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Govt cuts gas price by over 12%, first such rate reduction since April 2017

The government cut the price of gas produced from difficult fields to $8.43 from $9.32, the PPAC notification said

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Press Trust of India New Delhi
The government on Monday cut domestic natural gas price for the first time in two-and-a-half years but rates for gas produced from difficult fields such as Reliance Industries' under-development fields in KG-D6 block are still at almost the same level as the one fixed during the Congress-led UPA regime.
The price of most of the natural gas produced by state-owned ONGC and Oil India Ltd, which account for bulk of India's existing gas output, was cut to $3.23 per million British thermal unit for the six-month period beginning October 1, from $3.69 as of now, according to the oil ministry's Petroleum Planning and Analysis Cell (PPAC).
This is the first reduction in rate since April 1, 2017.
Simultaneously, the government cut the price of gas produced from difficult fields to $8.43 from $9.32, the PPAC notification said.
Prices of natural gas, which is used to produce fertiliser and generate electricity and is also converted into CNG for use in automobiles as fuel and cooking gas for households, are set every six months -- on April 1 and October 1 each year.
The rates, besides dictating the price of urea, electricity and CNG, also decide the revenue of gas producers such as Oil and Natural Gas Corp (ONGC) and Reliance Industries.
Rates were last hiked on April 1 when price of ONGC and RIL's currently producing fields was raised by 10 per cent to three-year high of $3.69 per mmBtu and those from difficult fields such as deepsea by 21.5 per cent to a record $9.32.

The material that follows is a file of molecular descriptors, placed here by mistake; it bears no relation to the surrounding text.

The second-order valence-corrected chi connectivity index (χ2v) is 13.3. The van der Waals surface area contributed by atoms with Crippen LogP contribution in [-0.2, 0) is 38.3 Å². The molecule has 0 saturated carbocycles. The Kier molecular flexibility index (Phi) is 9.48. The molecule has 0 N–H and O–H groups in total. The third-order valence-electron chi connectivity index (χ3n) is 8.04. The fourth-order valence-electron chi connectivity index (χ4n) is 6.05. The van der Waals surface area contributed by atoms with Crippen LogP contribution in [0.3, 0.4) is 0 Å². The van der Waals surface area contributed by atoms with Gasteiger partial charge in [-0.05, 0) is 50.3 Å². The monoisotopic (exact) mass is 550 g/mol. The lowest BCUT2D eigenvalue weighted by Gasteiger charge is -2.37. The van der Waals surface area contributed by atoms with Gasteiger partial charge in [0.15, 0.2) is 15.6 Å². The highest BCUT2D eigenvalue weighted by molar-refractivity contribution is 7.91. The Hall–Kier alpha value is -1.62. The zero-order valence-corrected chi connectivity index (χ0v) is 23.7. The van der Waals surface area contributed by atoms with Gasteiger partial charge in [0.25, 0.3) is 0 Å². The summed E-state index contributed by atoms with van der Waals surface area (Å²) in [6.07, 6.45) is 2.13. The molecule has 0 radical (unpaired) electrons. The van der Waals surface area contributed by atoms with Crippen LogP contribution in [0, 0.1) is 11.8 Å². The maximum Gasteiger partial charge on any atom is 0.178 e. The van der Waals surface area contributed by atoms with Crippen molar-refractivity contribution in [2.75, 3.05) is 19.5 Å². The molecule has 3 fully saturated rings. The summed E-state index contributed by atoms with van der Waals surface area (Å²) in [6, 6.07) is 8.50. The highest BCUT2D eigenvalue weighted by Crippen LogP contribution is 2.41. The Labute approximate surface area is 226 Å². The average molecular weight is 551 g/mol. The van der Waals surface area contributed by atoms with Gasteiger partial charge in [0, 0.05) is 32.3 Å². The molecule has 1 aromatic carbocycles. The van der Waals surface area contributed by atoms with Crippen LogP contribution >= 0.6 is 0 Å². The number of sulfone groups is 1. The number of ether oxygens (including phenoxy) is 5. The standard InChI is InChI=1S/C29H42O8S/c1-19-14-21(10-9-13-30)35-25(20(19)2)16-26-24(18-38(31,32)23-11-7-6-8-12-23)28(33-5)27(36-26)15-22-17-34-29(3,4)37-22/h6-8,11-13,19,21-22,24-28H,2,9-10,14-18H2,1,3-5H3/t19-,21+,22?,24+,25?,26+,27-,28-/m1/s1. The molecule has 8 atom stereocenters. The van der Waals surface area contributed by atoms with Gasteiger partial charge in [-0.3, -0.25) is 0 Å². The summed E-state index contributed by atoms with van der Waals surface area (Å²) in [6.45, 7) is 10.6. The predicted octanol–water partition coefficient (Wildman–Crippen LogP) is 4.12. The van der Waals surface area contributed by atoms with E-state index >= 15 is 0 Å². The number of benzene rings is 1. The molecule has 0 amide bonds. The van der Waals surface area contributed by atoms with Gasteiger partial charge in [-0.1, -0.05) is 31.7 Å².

The Modi government, after storming to power in 2014, had scrapped the gas pricing formula approved by the previous Congress-led UPA regime.
The Congress government had approved pricing of all domestically produced natural gas at an average of netback price that LNG exporters to India got and the rate commanded by global gas producers.
The price according to this formula, which was recommended by a high-power committee headed by C Rangarajan, came to about $8.4 per mmBtu on April 1, 2014, as compared to $4.2 price prevalent then.
The Modi government replaced this formula with the average rate prevailing in gas exporting countries such as the US, UK, Canada, and Russia. This tempered down the rates to $5.05 when it was implemented from November 2014.
But subsequently, the rates kept falling and producers did not find them remunerative enough to invest in development of new discoveries and fields. This prompted the government to price gas from yet-to-be-developed difficult fields such as deepsea and high-pressure-high-temperature fields at a higher cap price arrived at by using rates of alternate fuels.
The cap price for difficult fields, when implemented from April 2016, came to $6.61 per mmBtu as compared to $3.06 per mmBtu rate for existing producing fields of ONGC and Reliance.
Industry officials explained that the price as per the Rangarajan formula too would have declined in 2015 and 2016 following a global slump in gas prices, which was the benchmark used. Gas price according to the Rangarajan formula was at par or lower than the difficult field price.
While the $3.52 per mmBtu rate is applicable to gas produced from all fields given to ONGC and OIL on nomination basis and existing D1 and D3 fields of Reliance in the KG-D6 block, the difficult field price would be applicable to any field that these firms brought to production post-2016.
So this cap price would apply to Satellite, R-Series and MJ discoveries of Reliance in the KG-D6 block.
According to the 2014 pricing formula approved by the Modi government, rates are calculated by taking the weighted average price at Henry Hub of the US, National Balancing Point of the UK, rates in Alberta (Canada) and Russia with a lag of one quarter.
The cut in price will lower earnings of producers like ONGC and Reliance Industries but will also lead to a reduction in the price of CNG, which uses natural gas as input.
It would also lead to lower cost of natural gas piped to households (PNG) for cooking purposes as well as of feedstock cost for manufacturing of fertilisers and petrochemicals.

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First Published: Sep 30 2019 | 6:46 PM IST

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